Why State Leaders Need To Back Away From School Takeover Agencies

Jeff Bryant

What do Republicans have against school boards?

That’s a question to take away from a recent article in The Washington Post, in which education writer Lyndsey Layton reports that Republican governors and legislators in at least 11 states are in various stages of seizing control of schools and school districts and overriding local governance of education. The state takeover agencies are branded with various names – Recovery School District, Achievement School District, Education Achievement Authority – but the goal is always the same: dismantle school boards or take their governance powers away.

Layton notes how odd it is for Republican leaders who profess the preeminence of “local control” yet suddenly go full top-down authoritarian when it comes to schools. But as she explains, the typical process behind these state takeovers is for the governor or a state appointed board to use a rating system, mostly based on student test scores, to designate a group of schools or a whole district “low performing,” then appoint a manager with “broad powers to redesign schools or close them entirely. The state manager can hire and fire, set curriculum, reconfigure the school day, sell property and, in some cases, break existing labor contracts. Increasingly, state managers are turning over traditional public schools to charter school operators, which are funded by tax dollars but are privately managed.”

“This model is quite appealing to [Republicans],” Layton quotes Kenneth K. Wong, chair of the education department at Brown University.

But if elected school boards are the problem, are state takeover agencies the answer? “No,” says a new report from the Center for Popular Democracy.

Very Disappointing Results

The report, “State Takeovers Of Low-Performing Schools: A Record of Academic Failure, Financial Mismanagement & Student Harm,” examines the track record of district and school takeovers in states that have employed this governance method the longest time – Louisiana, Michigan, and Tennessee – and concludes, “There is no clear evidence that takeover districts actually achieve their stated goals of radically improving performance at failing schools.”

“We wrote this report to warn state leaders about adopting these takeover methods,” report author Kyle Serrette, CPD’s director of education justice, tells me in a phone conversation. “We saw seven states recently adopt new legislation authorizing takeover agencies, and we wanted to show them the promised outcomes of these agencies just aren’t there.”

Instead of helping students and improving schools, state takeovers of public schools have led to very disappointing results, CPD finds. “Children have seen negligible improvement – or even dramatic setbacks – in their educational performance,” the report states. And takeovers have led to a great many unintended negative consequences, including high rates of teacher turnover, the spread of harsh disciplinary measures that discriminate against children of color, and widespread “fraud and mismanagement” in schools that have been taken over and handed off to privately managed charter school organizations.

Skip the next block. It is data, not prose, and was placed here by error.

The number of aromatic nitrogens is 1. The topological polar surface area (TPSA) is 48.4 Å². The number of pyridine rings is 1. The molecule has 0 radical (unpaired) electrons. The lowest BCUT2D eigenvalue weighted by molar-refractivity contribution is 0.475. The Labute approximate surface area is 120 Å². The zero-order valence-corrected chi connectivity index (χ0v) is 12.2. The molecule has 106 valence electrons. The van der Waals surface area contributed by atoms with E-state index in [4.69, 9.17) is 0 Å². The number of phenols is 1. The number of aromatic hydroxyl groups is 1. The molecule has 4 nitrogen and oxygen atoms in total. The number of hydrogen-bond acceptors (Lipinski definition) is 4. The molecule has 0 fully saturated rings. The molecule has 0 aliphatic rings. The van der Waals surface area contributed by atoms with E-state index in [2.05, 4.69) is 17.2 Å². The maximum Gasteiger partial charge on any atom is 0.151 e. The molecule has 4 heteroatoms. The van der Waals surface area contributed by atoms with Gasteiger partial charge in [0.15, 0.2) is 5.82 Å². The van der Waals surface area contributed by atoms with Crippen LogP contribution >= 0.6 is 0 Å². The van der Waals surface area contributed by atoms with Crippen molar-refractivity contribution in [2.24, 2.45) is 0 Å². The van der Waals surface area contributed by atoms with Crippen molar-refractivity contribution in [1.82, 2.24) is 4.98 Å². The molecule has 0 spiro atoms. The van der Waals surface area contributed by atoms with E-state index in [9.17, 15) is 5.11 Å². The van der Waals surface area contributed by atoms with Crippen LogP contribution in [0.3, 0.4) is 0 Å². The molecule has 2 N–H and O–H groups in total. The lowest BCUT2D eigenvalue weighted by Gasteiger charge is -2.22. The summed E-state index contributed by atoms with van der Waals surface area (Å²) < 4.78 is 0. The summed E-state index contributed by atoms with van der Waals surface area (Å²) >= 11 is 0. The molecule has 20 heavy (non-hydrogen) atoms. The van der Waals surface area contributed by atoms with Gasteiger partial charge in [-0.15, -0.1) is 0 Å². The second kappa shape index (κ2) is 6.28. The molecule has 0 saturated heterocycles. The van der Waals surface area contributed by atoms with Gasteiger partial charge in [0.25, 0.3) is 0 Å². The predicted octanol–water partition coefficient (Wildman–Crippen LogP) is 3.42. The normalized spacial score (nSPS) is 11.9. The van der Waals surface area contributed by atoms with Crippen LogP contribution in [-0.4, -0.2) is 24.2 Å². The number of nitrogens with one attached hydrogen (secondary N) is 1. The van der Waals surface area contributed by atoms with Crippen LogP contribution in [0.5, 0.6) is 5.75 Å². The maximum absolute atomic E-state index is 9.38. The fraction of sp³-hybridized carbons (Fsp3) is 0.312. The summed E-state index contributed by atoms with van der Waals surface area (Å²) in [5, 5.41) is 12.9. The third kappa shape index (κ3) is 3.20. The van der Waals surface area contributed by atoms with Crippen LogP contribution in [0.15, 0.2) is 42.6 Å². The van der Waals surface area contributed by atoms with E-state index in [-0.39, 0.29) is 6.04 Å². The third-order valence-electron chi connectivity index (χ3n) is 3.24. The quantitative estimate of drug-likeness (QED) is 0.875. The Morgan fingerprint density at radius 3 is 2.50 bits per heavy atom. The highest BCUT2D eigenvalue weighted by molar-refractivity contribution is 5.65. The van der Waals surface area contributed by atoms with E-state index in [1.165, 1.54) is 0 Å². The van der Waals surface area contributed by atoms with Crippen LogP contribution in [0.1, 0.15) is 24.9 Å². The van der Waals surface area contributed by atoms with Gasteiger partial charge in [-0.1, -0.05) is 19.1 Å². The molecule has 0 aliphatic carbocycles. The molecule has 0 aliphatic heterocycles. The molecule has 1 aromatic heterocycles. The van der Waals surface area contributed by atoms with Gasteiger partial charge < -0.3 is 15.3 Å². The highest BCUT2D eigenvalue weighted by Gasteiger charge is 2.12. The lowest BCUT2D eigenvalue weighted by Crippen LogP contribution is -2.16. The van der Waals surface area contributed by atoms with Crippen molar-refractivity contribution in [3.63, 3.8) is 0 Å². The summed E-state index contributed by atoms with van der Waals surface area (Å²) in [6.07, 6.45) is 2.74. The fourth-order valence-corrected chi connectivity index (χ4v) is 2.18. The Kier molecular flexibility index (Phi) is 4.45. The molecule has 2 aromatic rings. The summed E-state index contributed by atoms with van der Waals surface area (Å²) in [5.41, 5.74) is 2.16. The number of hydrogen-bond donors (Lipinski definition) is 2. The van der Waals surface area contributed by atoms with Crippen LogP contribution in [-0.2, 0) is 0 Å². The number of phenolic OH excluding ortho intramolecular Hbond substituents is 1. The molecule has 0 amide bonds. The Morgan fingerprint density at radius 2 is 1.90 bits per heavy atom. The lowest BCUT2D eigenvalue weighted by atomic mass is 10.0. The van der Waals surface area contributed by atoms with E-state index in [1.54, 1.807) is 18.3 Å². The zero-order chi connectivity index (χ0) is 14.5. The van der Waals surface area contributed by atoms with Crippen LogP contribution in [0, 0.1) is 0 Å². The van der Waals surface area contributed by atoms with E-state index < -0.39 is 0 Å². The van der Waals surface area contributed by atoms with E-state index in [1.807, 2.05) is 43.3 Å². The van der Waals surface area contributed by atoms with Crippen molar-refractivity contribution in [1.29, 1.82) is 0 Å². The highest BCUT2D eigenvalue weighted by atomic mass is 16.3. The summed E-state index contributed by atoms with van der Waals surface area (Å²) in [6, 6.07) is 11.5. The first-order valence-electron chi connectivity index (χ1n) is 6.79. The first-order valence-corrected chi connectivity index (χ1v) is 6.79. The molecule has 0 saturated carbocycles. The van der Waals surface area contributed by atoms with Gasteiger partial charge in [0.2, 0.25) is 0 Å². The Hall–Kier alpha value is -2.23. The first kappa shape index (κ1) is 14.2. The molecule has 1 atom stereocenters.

This Clearly Doesn’t Work

In Louisiana, the report finds “mixed results” at best, for the state’s Recovery School District, as state standards and achievement levels have stayed mired near the bottom compared to the rest of the states in the country. State education officials, in attempts to obscure the poor track record of the takeovers, have also frequently changed the metrics used to gauge school performance from year to year.

Michigan’s state takeover agency has been “a disaster,” the report finds. The report quotes the head of the agency admitting that after three years of direct state administration, “achievement hasn’t improved.” In schools overseen by the state authority, student scores on state standardized tests have continued to decline. Significant percentages of students in poor performing schools who had previously shown proficiency in state math and reading exams have experienced declines since the takeovers of their schools took place.

In Tennessee, the six Memphis schools taken over by the state in 2012 have all experienced declining reading scores on state tests; half have had math scores drop, too. The goal of using state takeovers to move the lowest performing schools out of the bottom level of performance looks more like a pipe dream. “Only six out of the 17 takeover schools had moved out of the bottom performance decile by the end of the 2013-2014 school year,” the report finds.

What went wrong?

It’s The Democracy, Stupid

“We know these schools were struggling before the state takeovers,” Serrette explains, “but state officials opted for structural change alone. And structural change by itself doesn’t work.”

It’s understandable that sorting out the problems of chronically struggling school districts can be a very frustrating experience for public officials. Locally elected school boards are often overly contentious to the point of dysfunction. Too few people bother to vote in school board elections, and the electoral system is often prone to manipulation from powerful individuals and self-interested groups. And the country’s history is replete with examples of local boards that perpetuated widespread mistreatment of minorities to the point where outside intervention was necessary.